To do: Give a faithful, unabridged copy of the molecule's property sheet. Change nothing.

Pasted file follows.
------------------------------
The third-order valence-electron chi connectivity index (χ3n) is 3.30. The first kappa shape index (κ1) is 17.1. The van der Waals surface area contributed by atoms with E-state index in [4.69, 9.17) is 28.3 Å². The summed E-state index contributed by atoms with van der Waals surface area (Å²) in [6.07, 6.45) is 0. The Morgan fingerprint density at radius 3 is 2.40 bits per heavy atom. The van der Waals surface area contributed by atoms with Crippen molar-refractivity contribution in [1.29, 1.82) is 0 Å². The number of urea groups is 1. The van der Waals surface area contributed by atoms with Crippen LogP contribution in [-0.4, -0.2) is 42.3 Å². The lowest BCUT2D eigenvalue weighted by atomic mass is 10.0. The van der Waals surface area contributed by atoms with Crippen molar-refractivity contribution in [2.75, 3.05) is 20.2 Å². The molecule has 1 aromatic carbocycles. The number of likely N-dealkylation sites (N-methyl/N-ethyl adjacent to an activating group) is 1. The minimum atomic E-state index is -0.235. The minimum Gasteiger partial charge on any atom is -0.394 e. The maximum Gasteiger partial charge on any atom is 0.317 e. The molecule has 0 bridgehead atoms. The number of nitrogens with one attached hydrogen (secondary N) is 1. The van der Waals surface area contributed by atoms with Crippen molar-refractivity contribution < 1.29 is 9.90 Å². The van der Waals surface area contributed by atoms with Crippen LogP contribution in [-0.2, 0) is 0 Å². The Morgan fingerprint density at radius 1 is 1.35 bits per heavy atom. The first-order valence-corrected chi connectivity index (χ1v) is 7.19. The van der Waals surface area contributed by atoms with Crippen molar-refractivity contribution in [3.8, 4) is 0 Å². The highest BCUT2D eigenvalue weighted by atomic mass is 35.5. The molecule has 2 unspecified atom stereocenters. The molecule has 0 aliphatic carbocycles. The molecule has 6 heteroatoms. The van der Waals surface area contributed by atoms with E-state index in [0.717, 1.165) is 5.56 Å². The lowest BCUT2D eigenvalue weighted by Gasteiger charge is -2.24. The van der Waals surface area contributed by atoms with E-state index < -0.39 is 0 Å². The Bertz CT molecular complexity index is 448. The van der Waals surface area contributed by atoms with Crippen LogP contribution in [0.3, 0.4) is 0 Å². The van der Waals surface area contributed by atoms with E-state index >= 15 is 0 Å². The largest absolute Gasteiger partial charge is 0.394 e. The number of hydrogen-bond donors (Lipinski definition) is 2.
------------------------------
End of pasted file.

The third-order valence-electron chi connectivity index (χ3n) is 3.30. The first kappa shape index (κ1) is 17.1. The van der Waals surface area contributed by atoms with E-state index in [4.69, 9.17) is 28.3 Å². The summed E-state index contributed by atoms with van der Waals surface area (Å²) in [6.07, 6.45) is 0. The Morgan fingerprint density at radius 3 is 2.40 bits per heavy atom. The van der Waals surface area contributed by atoms with Crippen molar-refractivity contribution in [1.29, 1.82) is 0 Å². The number of urea groups is 1. The van der Waals surface area contributed by atoms with Crippen LogP contribution in [-0.4, -0.2) is 42.3 Å². The lowest BCUT2D eigenvalue weighted by atomic mass is 10.0. The van der Waals surface area contributed by atoms with Crippen molar-refractivity contribution in [2.75, 3.05) is 20.2 Å². The molecule has 1 aromatic carbocycles. The number of likely N-dealkylation sites (N-methyl/N-ethyl adjacent to an activating group) is 1. The minimum atomic E-state index is -0.235. The minimum Gasteiger partial charge on any atom is -0.394 e. The maximum Gasteiger partial charge on any atom is 0.317 e. The molecule has 0 bridgehead atoms. The number of nitrogens with one attached hydrogen (secondary N) is 1. The van der Waals surface area contributed by atoms with Crippen molar-refractivity contribution < 1.29 is 9.90 Å². The van der Waals surface area contributed by atoms with Crippen LogP contribution in [-0.2, 0) is 0 Å². The Morgan fingerprint density at radius 1 is 1.35 bits per heavy atom. The first-order valence-corrected chi connectivity index (χ1v) is 7.19. The van der Waals surface area contributed by atoms with Crippen molar-refractivity contribution in [3.8, 4) is 0 Å². The highest BCUT2D eigenvalue weighted by atomic mass is 35.5. The molecule has 2 unspecified atom stereocenters. The molecule has 0 aliphatic carbocycles. The molecule has 6 heteroatoms. The van der Waals surface area contributed by atoms with E-state index in [0.717, 1.165) is 5.56 Å². The lowest BCUT2D eigenvalue weighted by Gasteiger charge is -2.24. The van der Waals surface area contributed by atoms with E-state index < -0.39 is 0 Å². The Bertz CT molecular complexity index is 448. The van der Waals surface area contributed by atoms with Crippen LogP contribution in [0.3, 0.4) is 0 Å². The van der Waals surface area contributed by atoms with E-state index >= 15 is 0 Å². The largest absolute Gasteiger partial charge is 0.394 e. The number of hydrogen-bond donors (Lipinski definition) is 2.